One of the recipients, CalEnergy Resources, a subsidiary of the giant Berkshire Hathaway Energy Renewables, is using $6 million in state grants to piggy-back a lithium-extraction pilot project onto its existing geothermal plants near Calipatria, at the southeast end of the dying sea. The company, which expects to break ground soon, will build a small-scale demonstration plant to begin operating next year. Should all go well, it envisions that it could eventually produce nearly a third of the world’s lithium.

More: Salton Sea: Congressmen Ruiz and Vargas reintroduce bill to address New River pollution

From the standpoint of California public policy, the project offers a unique intersection of two state priorities: increasing sources of renewable energy and encouraging new battery technology for electric cars and energy storage. The state’s target for electric cars, for example, could use a boost. Gov. Gavin Newsom last year directed the state to ban all new gasoline-powered cars by 2035.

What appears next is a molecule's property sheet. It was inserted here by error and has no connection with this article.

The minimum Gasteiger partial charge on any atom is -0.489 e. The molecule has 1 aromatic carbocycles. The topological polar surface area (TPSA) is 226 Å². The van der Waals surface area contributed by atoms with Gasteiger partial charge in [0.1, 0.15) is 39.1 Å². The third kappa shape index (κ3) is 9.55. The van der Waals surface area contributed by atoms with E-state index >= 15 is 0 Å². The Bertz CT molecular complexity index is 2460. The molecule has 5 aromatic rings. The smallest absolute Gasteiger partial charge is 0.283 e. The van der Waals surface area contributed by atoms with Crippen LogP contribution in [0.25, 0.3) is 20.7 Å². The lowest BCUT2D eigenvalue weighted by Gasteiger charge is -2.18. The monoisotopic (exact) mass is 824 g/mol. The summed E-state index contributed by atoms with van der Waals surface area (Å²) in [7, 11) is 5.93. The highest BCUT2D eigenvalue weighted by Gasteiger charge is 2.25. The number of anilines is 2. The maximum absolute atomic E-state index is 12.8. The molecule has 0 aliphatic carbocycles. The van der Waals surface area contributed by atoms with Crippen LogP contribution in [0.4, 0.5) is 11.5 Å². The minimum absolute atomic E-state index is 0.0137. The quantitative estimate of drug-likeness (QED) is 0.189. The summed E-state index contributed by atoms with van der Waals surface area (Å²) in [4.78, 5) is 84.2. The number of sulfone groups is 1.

Assemblymember Eduardo Garcia, a Democrat from Coachella, gave the idea a jump start last year, writing a law that created the Lithium Valley Commission, an optimistic reference to the economic juggernaut that is Silicon Valley. The blue-ribbon commission members, appointed by state agencies, legislators and the governor, hold their first meeting today, and will file a report to lawmakers next year.

State officials envision not just lithium extraction and power plants, but also constructing links along the supply chain, battery-building facilities, electric vehicle manufacturing plants and everything else local authorities can dream of.